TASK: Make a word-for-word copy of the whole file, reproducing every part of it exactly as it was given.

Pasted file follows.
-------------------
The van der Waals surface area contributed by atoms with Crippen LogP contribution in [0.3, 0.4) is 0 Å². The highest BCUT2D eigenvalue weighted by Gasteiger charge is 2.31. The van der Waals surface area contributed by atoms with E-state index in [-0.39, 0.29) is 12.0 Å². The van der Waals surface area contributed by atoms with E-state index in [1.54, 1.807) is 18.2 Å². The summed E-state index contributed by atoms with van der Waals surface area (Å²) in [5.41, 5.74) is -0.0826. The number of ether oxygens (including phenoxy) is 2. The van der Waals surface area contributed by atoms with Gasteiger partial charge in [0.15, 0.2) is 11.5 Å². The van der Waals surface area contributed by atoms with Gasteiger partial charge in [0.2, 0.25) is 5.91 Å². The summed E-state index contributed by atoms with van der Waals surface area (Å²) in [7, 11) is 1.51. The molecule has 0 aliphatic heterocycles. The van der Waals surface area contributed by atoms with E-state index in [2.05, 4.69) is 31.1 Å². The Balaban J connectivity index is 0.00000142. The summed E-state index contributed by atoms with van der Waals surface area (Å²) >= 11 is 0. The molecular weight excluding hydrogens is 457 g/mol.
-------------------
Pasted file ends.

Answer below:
The van der Waals surface area contributed by atoms with Crippen LogP contribution in [0.3, 0.4) is 0 Å². The highest BCUT2D eigenvalue weighted by Gasteiger charge is 2.31. The van der Waals surface area contributed by atoms with E-state index in [-0.39, 0.29) is 12.0 Å². The van der Waals surface area contributed by atoms with E-state index in [1.54, 1.807) is 18.2 Å². The summed E-state index contributed by atoms with van der Waals surface area (Å²) in [5.41, 5.74) is -0.0826. The number of ether oxygens (including phenoxy) is 2. The van der Waals surface area contributed by atoms with Gasteiger partial charge in [0.15, 0.2) is 11.5 Å². The van der Waals surface area contributed by atoms with Gasteiger partial charge in [0.2, 0.25) is 5.91 Å². The summed E-state index contributed by atoms with van der Waals surface area (Å²) in [7, 11) is 1.51. The molecule has 0 aliphatic heterocycles. The van der Waals surface area contributed by atoms with E-state index in [2.05, 4.69) is 31.1 Å². The Balaban J connectivity index is 0.00000142. The summed E-state index contributed by atoms with van der Waals surface area (Å²) >= 11 is 0. The molecular weight excluding hydrogens is 457 g/mol.